For the first half of 2012, a basket of 38 industry stocks tracked by Footwear News outperformed the benchmark indices on the New York Stock Exchange.
Between the opening bell on Jan. 3, 2012, and the close of business on June 29, footwear share prices rose a median of 7.7 percent, with some hitting 52-week highs in the interim.
By comparison, the S&P 500 Index grew 6.7 percent over the same period, while the Dow Jones industrial average advanced just 3.9 percent.
Analysts told FN the footwear industry is holding steady amid a volatile time in the markets, caused by continued uncertainty about the macroeconomic environment in Europe.
“It was a tale of two quarters,” said Sterne Agee analyst Sam Poser. “Many companies had a run-up in the first quarter, then fell again in the second. Steven Madden Ltd., for example, was cranking it in the first, then got run over in the second.”
Overall, however, shoe stocks have done well and have held up better than other areas of consumer discretionary spending, said Christopher Svezia, analyst at Susquehanna Financial.
“The footwear business has seen strong product innovation, good pricing and there’s still a lot of freshness and relevance in color and style,” Svezia said. “But brands that have exposure in Europe are a different story.”
Diana Katz, analyst at Lazard Capital Markets, agreed: “There’s been more pressure on those stocks that have any exposure to Europe, such as VF Corp. It just seems all the smart money is shorting those names.”
The good news is the athletic cycle is still strong, analysts said. Poser noted, “[Retailers including] Foot Locker Inc. and Hibbett Sports Inc. held up well, and [brands such as] Under Armour Inc. held in better than most.”
Robert Samuels, analyst at The Benchmark Co., pointed out that “even Nike Inc., which has trouble overseas, is still very strong in the U.S., and they’re the bellwether in the athletic space.”
In fact, athletic retailers were among the strongest first-half performers. Dick’s Sporting Goods Inc. advanced 33.4 percent year-to-date; Hibbett Sports gained 31 percent; Foot Locker rose 28.3 percent; and Shoe Carnival Inc. finished the period up 26 percent.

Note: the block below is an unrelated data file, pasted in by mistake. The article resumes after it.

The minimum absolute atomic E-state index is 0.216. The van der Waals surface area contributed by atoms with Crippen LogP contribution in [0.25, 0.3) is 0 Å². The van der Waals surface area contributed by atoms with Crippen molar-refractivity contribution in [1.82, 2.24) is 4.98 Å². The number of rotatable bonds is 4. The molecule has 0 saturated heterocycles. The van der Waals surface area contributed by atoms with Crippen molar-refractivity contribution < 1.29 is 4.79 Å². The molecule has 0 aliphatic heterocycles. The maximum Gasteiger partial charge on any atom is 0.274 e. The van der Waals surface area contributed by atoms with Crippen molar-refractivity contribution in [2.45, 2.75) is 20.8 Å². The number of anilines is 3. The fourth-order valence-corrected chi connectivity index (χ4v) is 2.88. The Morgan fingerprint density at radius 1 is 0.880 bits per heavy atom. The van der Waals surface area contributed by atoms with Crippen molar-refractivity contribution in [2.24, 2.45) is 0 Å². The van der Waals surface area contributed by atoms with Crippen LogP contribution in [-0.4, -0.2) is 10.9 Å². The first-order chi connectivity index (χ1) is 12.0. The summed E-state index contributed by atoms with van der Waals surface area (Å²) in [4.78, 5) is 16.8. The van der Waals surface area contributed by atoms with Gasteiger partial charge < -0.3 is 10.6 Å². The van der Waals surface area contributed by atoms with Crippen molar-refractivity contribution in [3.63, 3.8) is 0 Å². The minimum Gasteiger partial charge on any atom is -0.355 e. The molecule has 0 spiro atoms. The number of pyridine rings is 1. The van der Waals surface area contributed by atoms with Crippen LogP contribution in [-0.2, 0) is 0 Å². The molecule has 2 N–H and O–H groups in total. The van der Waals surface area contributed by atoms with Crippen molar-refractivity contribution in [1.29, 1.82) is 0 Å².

But the growth in stock prices is slowing. In the first half of last year, a similar basket of stocks rose a median of 9 percent. That means that, looking ahead, it’s getting harder to add on the gains after experiencing two years of recovery, explained Jeff Van Sinderen, analyst at B. Riley & Co.
“And there are more things to be concerned about as we look into the back half,” he added. “Though some of these stock prices are already down, so [perhaps] a lot of the concerns are already priced in the stock.”
Meanwhile, Samuels noted, “There are certainly headwinds going into the second half. But gas prices coming down somewhat will help. And after coming off a very warm winter [last year], if the weather is as it should be later this year, it will be a positive.”
The biggest gainer in the first half was retailer Bon-Ton Stores Inc., which more than doubled to $7.81 a share on June 29, from $3.30 on Jan. 3.
Skechers USA Inc. had the second-best performance, gaining 61.9 percent to $20.37 a share, from $12.58. The firm benefited from a ratings upgrade by Poser on June 11. He noted that the firm was “over the hump,” thanks to new product, growth in key domestic accounts and international markets, and improvements in its inventory and expense control.
Svezia also noted of Skechers, “They’re coming off a really, really low number, and the company finally beat numbers after a few quarters of misses. It sounds like there’s a pulse, so people gravitate toward it.”
Coming in third was Collective Brands Inc., which is in the process of being broken up among new owners Wolverine World Wide Inc., Blum Capital and Golden Gate Capital. The deal, announced on May 1, valued the firm at $21.75 a share.
Cabela’s Inc. was fourth, while Brown Shoe Co. rounded out the top five gainers, surging 47 percent to close at $12.91 at the half-year mark, after announcing at its Investor Day two days earlier that it aims to achieve long-term operating margins of 8 percent and returns on invested capital of 15 percent, as well as grow sales per square foot 22 percent at the Famous Footwear chain by 2014.
Meanwhile, J.C. Penney Co., Deckers Outdoor Corp. and Bakers Footwear Group Inc. were the bottom three performers.
J.C. Penney, dealing with losses amid changes in management and strategy, slid 33.4 percent to $23.31 a share.
Deckers, which is trying to regain investors’ confidence with respect to the health of the Ugg Australia brand, lost 42.4 percent to finish at $44.01 a share.
Bakers, still struggling with liquidity and negative shareholder equity, plunged 50.8 percent to 31 cents a share.
It’s worth noting that firms involved in mergers and acquisitions or buyouts, including Kenneth Cole Productions Inc. and Wolverine, were among the double-digit gainers, and analysts said dealmaking will continue, which should help buoy market sentiment.